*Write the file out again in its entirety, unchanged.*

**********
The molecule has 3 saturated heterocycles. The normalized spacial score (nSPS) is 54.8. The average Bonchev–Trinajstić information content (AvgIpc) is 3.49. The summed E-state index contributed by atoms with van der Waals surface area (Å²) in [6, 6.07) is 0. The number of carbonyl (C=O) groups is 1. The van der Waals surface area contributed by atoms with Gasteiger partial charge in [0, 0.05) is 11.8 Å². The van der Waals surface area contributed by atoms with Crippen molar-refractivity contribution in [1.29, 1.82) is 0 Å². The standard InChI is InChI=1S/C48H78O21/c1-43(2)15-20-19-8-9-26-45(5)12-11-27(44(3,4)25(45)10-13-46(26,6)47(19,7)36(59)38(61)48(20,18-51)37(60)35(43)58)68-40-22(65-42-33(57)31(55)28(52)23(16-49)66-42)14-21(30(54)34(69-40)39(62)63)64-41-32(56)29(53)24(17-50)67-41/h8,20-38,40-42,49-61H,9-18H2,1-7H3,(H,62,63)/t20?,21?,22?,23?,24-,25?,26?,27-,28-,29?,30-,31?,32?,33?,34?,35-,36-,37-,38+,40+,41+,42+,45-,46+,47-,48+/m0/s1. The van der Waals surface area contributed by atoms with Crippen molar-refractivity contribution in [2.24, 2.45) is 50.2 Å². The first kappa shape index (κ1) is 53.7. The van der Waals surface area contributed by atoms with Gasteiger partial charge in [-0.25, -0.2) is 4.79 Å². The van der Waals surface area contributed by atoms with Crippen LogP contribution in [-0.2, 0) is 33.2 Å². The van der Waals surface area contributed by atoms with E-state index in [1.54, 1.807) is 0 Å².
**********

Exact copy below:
The molecule has 3 saturated heterocycles. The normalized spacial score (nSPS) is 54.8. The average Bonchev–Trinajstić information content (AvgIpc) is 3.49. The summed E-state index contributed by atoms with van der Waals surface area (Å²) in [6, 6.07) is 0. The number of carbonyl (C=O) groups is 1. The van der Waals surface area contributed by atoms with Gasteiger partial charge in [0, 0.05) is 11.8 Å². The van der Waals surface area contributed by atoms with Crippen molar-refractivity contribution in [1.29, 1.82) is 0 Å². The standard InChI is InChI=1S/C48H78O21/c1-43(2)15-20-19-8-9-26-45(5)12-11-27(44(3,4)25(45)10-13-46(26,6)47(19,7)36(59)38(61)48(20,18-51)37(60)35(43)58)68-40-22(65-42-33(57)31(55)28(52)23(16-49)66-42)14-21(30(54)34(69-40)39(62)63)64-41-32(56)29(53)24(17-50)67-41/h8,20-38,40-42,49-61H,9-18H2,1-7H3,(H,62,63)/t20?,21?,22?,23?,24-,25?,26?,27-,28-,29?,30-,31?,32?,33?,34?,35-,36-,37-,38+,40+,41+,42+,45-,46+,47-,48+/m0/s1. The van der Waals surface area contributed by atoms with Crippen molar-refractivity contribution in [2.24, 2.45) is 50.2 Å². The first kappa shape index (κ1) is 53.7. The van der Waals surface area contributed by atoms with Gasteiger partial charge in [-0.25, -0.2) is 4.79 Å². The van der Waals surface area contributed by atoms with Crippen LogP contribution in [-0.2, 0) is 33.2 Å². The van der Waals surface area contributed by atoms with E-state index in [1.54, 1.807) is 0 Å².